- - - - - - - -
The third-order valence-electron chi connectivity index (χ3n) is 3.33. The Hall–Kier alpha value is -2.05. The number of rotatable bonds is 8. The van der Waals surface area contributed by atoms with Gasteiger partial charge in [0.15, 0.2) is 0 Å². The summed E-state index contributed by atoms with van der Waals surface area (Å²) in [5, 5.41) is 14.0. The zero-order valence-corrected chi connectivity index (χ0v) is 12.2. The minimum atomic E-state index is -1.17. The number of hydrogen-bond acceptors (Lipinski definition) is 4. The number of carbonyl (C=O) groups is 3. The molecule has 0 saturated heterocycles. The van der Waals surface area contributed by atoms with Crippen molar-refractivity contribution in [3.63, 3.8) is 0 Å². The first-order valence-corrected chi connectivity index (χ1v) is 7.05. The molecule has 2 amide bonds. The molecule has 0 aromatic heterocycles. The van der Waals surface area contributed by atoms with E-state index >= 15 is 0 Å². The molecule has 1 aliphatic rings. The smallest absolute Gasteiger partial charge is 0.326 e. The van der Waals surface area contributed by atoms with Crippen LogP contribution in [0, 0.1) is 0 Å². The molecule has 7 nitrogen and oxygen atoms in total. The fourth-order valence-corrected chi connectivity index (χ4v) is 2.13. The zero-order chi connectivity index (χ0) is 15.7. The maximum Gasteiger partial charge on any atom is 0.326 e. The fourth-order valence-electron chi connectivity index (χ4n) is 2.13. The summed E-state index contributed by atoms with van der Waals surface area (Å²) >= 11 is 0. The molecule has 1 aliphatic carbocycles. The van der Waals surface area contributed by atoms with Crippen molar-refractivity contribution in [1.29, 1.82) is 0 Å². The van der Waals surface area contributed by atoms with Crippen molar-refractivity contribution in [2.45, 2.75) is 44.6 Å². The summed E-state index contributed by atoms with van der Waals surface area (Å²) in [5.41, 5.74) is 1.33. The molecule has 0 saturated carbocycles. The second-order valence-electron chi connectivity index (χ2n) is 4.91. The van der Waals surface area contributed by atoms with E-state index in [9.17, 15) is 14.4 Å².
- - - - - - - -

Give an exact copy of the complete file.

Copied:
The third-order valence-electron chi connectivity index (χ3n) is 3.33. The Hall–Kier alpha value is -2.05. The number of rotatable bonds is 8. The van der Waals surface area contributed by atoms with Gasteiger partial charge in [0.15, 0.2) is 0 Å². The summed E-state index contributed by atoms with van der Waals surface area (Å²) in [5, 5.41) is 14.0. The zero-order valence-corrected chi connectivity index (χ0v) is 12.2. The minimum atomic E-state index is -1.17. The number of hydrogen-bond acceptors (Lipinski definition) is 4. The number of carbonyl (C=O) groups is 3. The molecule has 0 saturated heterocycles. The van der Waals surface area contributed by atoms with Crippen molar-refractivity contribution in [3.63, 3.8) is 0 Å². The first-order valence-corrected chi connectivity index (χ1v) is 7.05. The molecule has 2 amide bonds. The molecule has 0 aromatic heterocycles. The van der Waals surface area contributed by atoms with E-state index >= 15 is 0 Å². The molecule has 1 aliphatic rings. The smallest absolute Gasteiger partial charge is 0.326 e. The van der Waals surface area contributed by atoms with Crippen LogP contribution in [0, 0.1) is 0 Å². The molecule has 7 nitrogen and oxygen atoms in total. The fourth-order valence-corrected chi connectivity index (χ4v) is 2.13. The zero-order chi connectivity index (χ0) is 15.7. The maximum Gasteiger partial charge on any atom is 0.326 e. The fourth-order valence-electron chi connectivity index (χ4n) is 2.13. The summed E-state index contributed by atoms with van der Waals surface area (Å²) >= 11 is 0. The molecule has 1 aliphatic carbocycles. The van der Waals surface area contributed by atoms with Crippen molar-refractivity contribution in [1.29, 1.82) is 0 Å². The van der Waals surface area contributed by atoms with Crippen molar-refractivity contribution in [2.45, 2.75) is 44.6 Å². The summed E-state index contributed by atoms with van der Waals surface area (Å²) in [5.41, 5.74) is 1.33. The molecule has 0 saturated carbocycles. The second-order valence-electron chi connectivity index (χ2n) is 4.91. The van der Waals surface area contributed by atoms with E-state index in [9.17, 15) is 14.4 Å².